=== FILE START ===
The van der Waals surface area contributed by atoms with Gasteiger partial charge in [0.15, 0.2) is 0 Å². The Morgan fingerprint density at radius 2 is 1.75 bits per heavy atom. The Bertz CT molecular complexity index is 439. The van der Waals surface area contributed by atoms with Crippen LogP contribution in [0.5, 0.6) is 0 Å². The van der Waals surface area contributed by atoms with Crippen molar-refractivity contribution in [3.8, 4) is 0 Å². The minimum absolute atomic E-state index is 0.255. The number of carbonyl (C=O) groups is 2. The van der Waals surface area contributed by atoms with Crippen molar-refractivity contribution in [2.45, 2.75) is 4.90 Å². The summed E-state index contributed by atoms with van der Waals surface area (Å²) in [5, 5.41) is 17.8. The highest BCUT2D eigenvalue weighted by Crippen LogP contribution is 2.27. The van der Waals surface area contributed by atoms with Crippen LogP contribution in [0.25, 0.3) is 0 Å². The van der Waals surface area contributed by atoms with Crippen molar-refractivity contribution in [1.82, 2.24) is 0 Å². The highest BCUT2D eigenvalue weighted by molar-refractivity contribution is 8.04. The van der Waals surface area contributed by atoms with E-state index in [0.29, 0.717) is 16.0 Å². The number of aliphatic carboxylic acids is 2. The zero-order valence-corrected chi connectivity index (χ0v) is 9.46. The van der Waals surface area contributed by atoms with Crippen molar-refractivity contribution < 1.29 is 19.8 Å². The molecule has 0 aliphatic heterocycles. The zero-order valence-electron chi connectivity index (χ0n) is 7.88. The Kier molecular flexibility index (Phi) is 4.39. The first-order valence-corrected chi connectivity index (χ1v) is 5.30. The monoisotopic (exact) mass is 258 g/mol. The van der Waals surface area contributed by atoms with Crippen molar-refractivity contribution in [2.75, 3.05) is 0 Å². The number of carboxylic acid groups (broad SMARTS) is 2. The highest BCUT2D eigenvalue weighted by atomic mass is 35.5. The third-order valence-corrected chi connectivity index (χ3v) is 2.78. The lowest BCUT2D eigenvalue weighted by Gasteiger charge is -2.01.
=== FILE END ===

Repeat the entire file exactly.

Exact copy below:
The van der Waals surface area contributed by atoms with Gasteiger partial charge in [0.15, 0.2) is 0 Å². The Morgan fingerprint density at radius 2 is 1.75 bits per heavy atom. The Bertz CT molecular complexity index is 439. The van der Waals surface area contributed by atoms with Crippen LogP contribution in [0.5, 0.6) is 0 Å². The van der Waals surface area contributed by atoms with Crippen molar-refractivity contribution in [3.8, 4) is 0 Å². The minimum absolute atomic E-state index is 0.255. The number of carbonyl (C=O) groups is 2. The van der Waals surface area contributed by atoms with Crippen molar-refractivity contribution in [2.45, 2.75) is 4.90 Å². The summed E-state index contributed by atoms with van der Waals surface area (Å²) in [5, 5.41) is 17.8. The highest BCUT2D eigenvalue weighted by Crippen LogP contribution is 2.27. The van der Waals surface area contributed by atoms with Crippen LogP contribution in [0.25, 0.3) is 0 Å². The van der Waals surface area contributed by atoms with Crippen molar-refractivity contribution in [1.82, 2.24) is 0 Å². The highest BCUT2D eigenvalue weighted by molar-refractivity contribution is 8.04. The van der Waals surface area contributed by atoms with E-state index in [0.29, 0.717) is 16.0 Å². The number of aliphatic carboxylic acids is 2. The zero-order valence-corrected chi connectivity index (χ0v) is 9.46. The van der Waals surface area contributed by atoms with Crippen molar-refractivity contribution < 1.29 is 19.8 Å². The molecule has 0 aliphatic heterocycles. The zero-order valence-electron chi connectivity index (χ0n) is 7.88. The Kier molecular flexibility index (Phi) is 4.39. The first-order valence-corrected chi connectivity index (χ1v) is 5.30. The monoisotopic (exact) mass is 258 g/mol. The van der Waals surface area contributed by atoms with Crippen molar-refractivity contribution in [2.75, 3.05) is 0 Å². The number of carboxylic acid groups (broad SMARTS) is 2. The highest BCUT2D eigenvalue weighted by atomic mass is 35.5. The third-order valence-corrected chi connectivity index (χ3v) is 2.78. The lowest BCUT2D eigenvalue weighted by Gasteiger charge is -2.01.